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Lenalidomide and pomalidomide inhibit growth of prostate stromal cells and human prostate smooth muscle contraction

  • Alexander Tamalunas 1,
  • Cora Sauckel 1,
  • Anna Ciotkowska 1,
  • Beata Rutz 1,
  • Ruixiao Wang 1,
  • Ru Huang 1,
  • Bingsheng Li 1,
  • Christian G Stief 1,
  • Christian Gratzke 2,
  • Martin Hennenberg 1
1 Department of Urology, University Hospital, LMU Munich, Munich, Germany 2 Department of Urology, University of Freiburg, Freiburg, Germany


Medical treatment for lower urinary tract symptoms secondary to benign prostatic hyperplasia is characterized by an unfavorable balance between limited efficacy and pronounced side effects. We recently reported, that thalidomide reduces prostate smooth muscle contraction and inhibits cell growth. Like thalidomide, its analogs lenalidomide and pomalidomide are also in clinical use. Therefore, we investigated the effects of lenalidomide and pomalidomide on human prostate smooth muscle contraction, cytoskeletal organization, and growth-related functions in stromal cells.

Materials and methods

Proliferation was assessed by EdU assay and colony formation, cytoskeletal organization by phalloidin staining, cell viability by CCK8, and apoptosis and cell death by flow cytometry in cultured prostate stromal cells (WPMY-1). Contractions of human prostate tissues from radical prostatectomy were induced by methoxamine, noradrenaline, phenylephrine, endothelin-1, U46619, or electric field stimulation (EFS) in an organ bath.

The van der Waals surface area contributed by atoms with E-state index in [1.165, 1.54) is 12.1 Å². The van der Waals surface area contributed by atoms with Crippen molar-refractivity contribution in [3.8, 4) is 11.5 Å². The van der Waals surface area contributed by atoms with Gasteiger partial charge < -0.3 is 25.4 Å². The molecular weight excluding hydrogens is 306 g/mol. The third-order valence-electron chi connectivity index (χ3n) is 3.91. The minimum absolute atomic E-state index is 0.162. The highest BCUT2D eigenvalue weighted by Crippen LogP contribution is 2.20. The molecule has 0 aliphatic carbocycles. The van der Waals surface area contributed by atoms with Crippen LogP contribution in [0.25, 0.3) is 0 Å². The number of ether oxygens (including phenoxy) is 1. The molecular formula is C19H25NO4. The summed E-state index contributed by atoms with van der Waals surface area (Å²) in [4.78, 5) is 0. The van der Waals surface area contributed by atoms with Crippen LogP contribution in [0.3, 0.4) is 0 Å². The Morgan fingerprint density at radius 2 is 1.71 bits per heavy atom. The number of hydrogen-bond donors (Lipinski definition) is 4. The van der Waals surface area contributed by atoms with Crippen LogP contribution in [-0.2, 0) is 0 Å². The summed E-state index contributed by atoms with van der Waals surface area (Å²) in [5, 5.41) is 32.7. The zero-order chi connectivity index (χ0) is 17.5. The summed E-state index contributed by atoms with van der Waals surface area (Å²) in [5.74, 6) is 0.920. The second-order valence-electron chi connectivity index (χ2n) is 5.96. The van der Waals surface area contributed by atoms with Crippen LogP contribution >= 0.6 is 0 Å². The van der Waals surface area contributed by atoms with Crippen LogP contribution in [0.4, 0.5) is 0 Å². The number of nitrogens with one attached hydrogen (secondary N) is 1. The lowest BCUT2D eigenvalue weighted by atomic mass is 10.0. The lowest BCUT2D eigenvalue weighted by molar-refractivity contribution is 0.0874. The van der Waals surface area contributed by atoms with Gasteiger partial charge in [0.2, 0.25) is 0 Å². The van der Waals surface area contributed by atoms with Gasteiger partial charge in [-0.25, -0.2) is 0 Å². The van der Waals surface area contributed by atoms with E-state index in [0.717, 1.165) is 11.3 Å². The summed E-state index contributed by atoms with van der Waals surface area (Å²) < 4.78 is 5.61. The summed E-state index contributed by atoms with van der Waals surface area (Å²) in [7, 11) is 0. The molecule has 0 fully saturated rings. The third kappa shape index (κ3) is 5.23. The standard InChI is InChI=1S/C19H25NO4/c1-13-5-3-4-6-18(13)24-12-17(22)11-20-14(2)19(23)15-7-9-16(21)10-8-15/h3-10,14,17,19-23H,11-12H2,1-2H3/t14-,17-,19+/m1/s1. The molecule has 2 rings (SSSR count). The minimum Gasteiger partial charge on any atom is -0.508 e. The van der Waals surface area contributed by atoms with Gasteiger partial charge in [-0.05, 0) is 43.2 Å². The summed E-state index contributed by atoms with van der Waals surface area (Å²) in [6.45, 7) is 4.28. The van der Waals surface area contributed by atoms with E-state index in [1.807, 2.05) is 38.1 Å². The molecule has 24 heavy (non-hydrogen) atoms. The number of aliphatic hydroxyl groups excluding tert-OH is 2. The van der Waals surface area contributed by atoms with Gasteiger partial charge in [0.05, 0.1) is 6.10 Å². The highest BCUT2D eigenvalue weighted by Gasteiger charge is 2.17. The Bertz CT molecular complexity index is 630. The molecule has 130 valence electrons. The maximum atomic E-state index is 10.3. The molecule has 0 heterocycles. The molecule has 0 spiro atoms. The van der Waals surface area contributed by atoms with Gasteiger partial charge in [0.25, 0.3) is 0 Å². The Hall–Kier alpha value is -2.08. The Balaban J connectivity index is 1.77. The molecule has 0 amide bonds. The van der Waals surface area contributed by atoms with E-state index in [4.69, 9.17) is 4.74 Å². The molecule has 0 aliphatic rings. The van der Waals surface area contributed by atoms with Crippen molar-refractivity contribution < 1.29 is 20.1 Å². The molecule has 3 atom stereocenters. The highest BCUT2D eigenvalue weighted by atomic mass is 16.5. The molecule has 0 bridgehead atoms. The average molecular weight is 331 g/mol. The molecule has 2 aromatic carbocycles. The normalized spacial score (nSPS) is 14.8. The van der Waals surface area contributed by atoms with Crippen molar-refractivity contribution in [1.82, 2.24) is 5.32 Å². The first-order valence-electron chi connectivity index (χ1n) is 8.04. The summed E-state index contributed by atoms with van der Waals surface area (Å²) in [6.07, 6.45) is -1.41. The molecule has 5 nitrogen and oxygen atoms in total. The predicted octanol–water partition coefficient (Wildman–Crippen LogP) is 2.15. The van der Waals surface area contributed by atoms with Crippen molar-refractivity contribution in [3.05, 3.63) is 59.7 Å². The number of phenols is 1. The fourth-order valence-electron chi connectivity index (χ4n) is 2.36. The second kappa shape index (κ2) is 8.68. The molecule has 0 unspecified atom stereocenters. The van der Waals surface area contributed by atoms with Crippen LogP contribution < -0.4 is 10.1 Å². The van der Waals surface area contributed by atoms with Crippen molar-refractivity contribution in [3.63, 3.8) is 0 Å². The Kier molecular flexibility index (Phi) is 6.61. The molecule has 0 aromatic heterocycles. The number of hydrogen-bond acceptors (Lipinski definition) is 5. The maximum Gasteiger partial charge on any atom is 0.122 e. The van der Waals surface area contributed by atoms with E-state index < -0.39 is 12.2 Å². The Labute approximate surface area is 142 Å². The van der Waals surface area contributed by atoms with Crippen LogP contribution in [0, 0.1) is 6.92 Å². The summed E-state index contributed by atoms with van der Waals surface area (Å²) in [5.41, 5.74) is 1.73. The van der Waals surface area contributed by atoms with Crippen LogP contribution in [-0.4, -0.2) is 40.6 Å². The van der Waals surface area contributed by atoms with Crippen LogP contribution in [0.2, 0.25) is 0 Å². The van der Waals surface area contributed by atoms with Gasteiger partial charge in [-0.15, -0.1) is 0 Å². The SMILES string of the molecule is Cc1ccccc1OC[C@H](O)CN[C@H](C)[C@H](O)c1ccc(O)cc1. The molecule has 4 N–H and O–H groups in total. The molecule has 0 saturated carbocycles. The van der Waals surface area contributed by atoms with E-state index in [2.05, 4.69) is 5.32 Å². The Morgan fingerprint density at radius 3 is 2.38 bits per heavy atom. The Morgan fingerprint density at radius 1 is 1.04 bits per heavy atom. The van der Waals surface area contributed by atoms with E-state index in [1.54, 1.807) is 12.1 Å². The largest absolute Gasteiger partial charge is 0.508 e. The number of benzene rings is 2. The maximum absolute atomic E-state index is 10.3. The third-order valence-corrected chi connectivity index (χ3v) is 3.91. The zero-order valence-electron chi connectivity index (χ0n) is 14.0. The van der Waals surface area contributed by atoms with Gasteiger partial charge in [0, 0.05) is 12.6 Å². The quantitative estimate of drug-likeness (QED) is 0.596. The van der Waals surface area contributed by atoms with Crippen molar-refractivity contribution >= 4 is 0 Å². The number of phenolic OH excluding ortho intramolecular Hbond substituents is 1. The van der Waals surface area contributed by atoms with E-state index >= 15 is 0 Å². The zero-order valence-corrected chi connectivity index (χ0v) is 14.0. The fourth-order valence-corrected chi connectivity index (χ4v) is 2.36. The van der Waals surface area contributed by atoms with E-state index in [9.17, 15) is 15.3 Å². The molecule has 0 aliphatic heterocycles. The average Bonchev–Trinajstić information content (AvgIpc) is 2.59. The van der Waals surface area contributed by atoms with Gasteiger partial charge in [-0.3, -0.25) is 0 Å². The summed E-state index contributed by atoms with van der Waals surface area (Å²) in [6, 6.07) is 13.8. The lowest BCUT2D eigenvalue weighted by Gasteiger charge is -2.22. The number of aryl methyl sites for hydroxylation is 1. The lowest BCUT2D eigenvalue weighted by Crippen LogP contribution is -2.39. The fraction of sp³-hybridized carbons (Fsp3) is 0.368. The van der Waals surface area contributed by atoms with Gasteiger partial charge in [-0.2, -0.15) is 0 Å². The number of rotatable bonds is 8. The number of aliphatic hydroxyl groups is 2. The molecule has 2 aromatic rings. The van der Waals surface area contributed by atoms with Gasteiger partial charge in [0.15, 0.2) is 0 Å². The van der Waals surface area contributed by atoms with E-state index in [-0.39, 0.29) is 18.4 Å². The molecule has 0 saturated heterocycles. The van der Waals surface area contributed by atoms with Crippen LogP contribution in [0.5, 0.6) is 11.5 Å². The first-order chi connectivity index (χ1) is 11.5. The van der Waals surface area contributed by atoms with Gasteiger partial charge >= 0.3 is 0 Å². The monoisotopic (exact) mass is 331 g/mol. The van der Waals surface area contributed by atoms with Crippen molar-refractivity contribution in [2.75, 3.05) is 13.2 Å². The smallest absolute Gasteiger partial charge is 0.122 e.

Key findings 

Proliferation of WPMY-1 cells was significantly reduced by lenalidomide (5-200 μM) and pomalidomide (2.5-5 μM). In parallel, organization of actin filaments collapsed after treatment with lenalidomide and pomalidomide. Lenalidomide and pomalidomide inhibited both adrenergic contractions and non-adrenergic contractions as well as neurogenic contractions induced by EFS. Neither reduction in viability, nor increase in cell death or apoptosis was observed in WPMY-1 cells.


Thalidomide-derivatives impair growth of human prostate stromal cells, without showing a decrease in cell viability and, in parallel, inhibit adrenergic, neurogenic, and non-adrenergic contractions by breakdown of the actin cytoskeleton. Urodynamic effects in vivo appear possible.